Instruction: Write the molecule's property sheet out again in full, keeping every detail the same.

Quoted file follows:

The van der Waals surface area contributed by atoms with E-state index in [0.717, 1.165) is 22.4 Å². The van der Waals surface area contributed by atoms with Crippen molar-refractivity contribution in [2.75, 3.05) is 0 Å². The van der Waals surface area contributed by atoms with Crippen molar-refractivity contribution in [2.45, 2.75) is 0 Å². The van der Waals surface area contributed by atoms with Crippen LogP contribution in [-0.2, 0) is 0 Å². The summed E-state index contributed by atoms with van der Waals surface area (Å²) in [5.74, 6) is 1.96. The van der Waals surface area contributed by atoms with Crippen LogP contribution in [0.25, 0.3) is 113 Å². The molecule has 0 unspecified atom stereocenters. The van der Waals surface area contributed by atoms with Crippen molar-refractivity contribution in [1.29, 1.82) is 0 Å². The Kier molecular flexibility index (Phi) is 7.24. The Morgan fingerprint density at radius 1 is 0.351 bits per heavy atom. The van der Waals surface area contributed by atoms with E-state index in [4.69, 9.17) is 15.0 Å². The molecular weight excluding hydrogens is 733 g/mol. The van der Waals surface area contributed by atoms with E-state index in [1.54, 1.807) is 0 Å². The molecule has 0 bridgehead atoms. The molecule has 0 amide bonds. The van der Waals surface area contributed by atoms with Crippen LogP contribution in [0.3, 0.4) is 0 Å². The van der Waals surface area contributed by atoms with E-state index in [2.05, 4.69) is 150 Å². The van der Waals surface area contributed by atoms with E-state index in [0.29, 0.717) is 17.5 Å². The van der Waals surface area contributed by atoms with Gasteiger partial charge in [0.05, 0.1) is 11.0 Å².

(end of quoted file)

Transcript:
The van der Waals surface area contributed by atoms with E-state index in [0.717, 1.165) is 22.4 Å². The van der Waals surface area contributed by atoms with Crippen molar-refractivity contribution in [2.75, 3.05) is 0 Å². The van der Waals surface area contributed by atoms with Crippen molar-refractivity contribution in [2.45, 2.75) is 0 Å². The van der Waals surface area contributed by atoms with Crippen LogP contribution in [-0.2, 0) is 0 Å². The summed E-state index contributed by atoms with van der Waals surface area (Å²) in [5.74, 6) is 1.96. The van der Waals surface area contributed by atoms with Crippen LogP contribution in [0.25, 0.3) is 113 Å². The molecule has 0 unspecified atom stereocenters. The van der Waals surface area contributed by atoms with Crippen molar-refractivity contribution in [1.29, 1.82) is 0 Å². The Kier molecular flexibility index (Phi) is 7.24. The Morgan fingerprint density at radius 1 is 0.351 bits per heavy atom. The van der Waals surface area contributed by atoms with E-state index in [4.69, 9.17) is 15.0 Å². The molecular weight excluding hydrogens is 733 g/mol. The van der Waals surface area contributed by atoms with E-state index in [1.54, 1.807) is 0 Å². The molecule has 0 bridgehead atoms. The molecule has 0 amide bonds. The van der Waals surface area contributed by atoms with Crippen LogP contribution in [0.3, 0.4) is 0 Å². The van der Waals surface area contributed by atoms with E-state index in [2.05, 4.69) is 150 Å². The van der Waals surface area contributed by atoms with E-state index in [0.29, 0.717) is 17.5 Å². The van der Waals surface area contributed by atoms with Gasteiger partial charge in [0.05, 0.1) is 11.0 Å².